Guest Blog by Jacob Terrell, Safe Havens International Intern
So many times these days, school safety measures and equipment can be a financial burden on schools and school districts. There are however, a number of FREE resources available to help make our schools safer. One such opportunity available to school personnel is called “Skywarn Storm Spotter Training.” I became a Skywarn spotter about four years ago and feel that this has been a valuable experience.
Each year every National Weather Service or “NWS” office conducts a number of storm spotter training sessions for the counties/parishes in their forecast territory right around the time of the peak of severe weather activity for their region. A handful of NWS offices in the southern/southeast states also conduct some training sessions in the early-mid fall timeframe for the fall severe weather season.
School administrators and personnel who attend training sessions will learn about the fundamentals of severe thunderstorms, different types of severe weather, and cloud features that could signal a developing tornado. This could be an excellent opportunity to increase safety in our schools. Having school staff members trained on what to look for during severe weather can play a vital role in keeping students, staff, and other members of the community safe. For example, if there is no tornado warning in effect for the area of the school district, but a staff member returning from lunch who is a trained storm spotter happens to spot a thunderstorm with a rotating wall cloud that could spawn a tornado at any time, that staff member could provide a warning to school administrators and then report the observation to the National Weather Service.
By doing this, a staff member could not only possibly save the lives of hundreds of students, but would also provide severe weather conformation to general public, as well as aide the NWS office in the overall warning decision-making process. After all, Doppler radar can detect severe weather but unlike humans it cannot visually see severe weather situations in progress the way a trained spotter can.
Another way that having trained storm spotters on hand could prove beneficial is when a tornado watch is issued. By having certified storm spotters at a school who take up a position to look for indications of a developing tornado, precious minutes could be saved should a tornado develop in the area. This step can be taken not only for tornado watches but is a practical approach for severe weather watches related to thunderstorms as well since conditions for the formation of tornadoes can be increased at these times and other dangers such as large hail can be an issue. Care should be taken not to expose spotters to danger from lightning or high winds when this approach is utilized.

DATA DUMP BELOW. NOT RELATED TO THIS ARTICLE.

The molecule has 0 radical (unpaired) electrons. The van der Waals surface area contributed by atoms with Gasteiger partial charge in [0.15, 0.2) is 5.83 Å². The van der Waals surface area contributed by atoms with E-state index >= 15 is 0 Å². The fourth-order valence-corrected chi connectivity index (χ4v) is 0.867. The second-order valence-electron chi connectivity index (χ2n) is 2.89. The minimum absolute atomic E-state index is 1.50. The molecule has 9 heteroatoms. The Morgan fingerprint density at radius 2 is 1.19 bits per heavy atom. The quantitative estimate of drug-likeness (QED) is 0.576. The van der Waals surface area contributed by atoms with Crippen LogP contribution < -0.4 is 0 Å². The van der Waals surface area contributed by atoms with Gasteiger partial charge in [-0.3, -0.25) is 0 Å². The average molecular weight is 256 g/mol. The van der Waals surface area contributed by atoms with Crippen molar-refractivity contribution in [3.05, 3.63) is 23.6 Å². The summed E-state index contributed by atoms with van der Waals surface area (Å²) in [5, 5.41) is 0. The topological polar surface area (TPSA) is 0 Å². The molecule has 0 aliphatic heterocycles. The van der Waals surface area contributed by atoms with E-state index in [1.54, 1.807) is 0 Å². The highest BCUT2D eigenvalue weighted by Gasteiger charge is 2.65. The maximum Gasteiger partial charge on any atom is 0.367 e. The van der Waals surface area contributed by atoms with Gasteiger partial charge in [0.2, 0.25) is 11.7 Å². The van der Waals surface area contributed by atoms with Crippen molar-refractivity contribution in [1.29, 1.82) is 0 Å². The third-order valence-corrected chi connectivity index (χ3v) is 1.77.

Storm spotter training is a free and excellent opportunity for school personnel; check with your local NWS office for more information on spotter training. There is no quiz required; however, you might want to consider bringing along a laptop to take notes with as the training covers a considerable amount of information to take in all at once.
There are other great resources out there for school officials concerned with severe weather. There is even an online training module for storm spotting. However, you must attend and complete a live training session in order to become officially certified as a storm spotter. Taking the time to have school employees certified as storm spotters could save lives.
About the author:
A recent high school graduate, Jacob Terrell is an intern with Safe Havens International. Jacob has completed multiple FEMA online courses relating to school safety and is a Skywarn severe weather spotter. Jacob hopes to pursue a career in the field of school safety. During his internship, Jacob has been conducting research on active shooter situations, school tornado preparedness, school fire prevention and all-hazards school crisis planning. While a student, Jacob experienced two school fires and desires to make schools safer for students and staff. Jacob welcomes reader questions, comments or concerns at firstname.lastname@example.org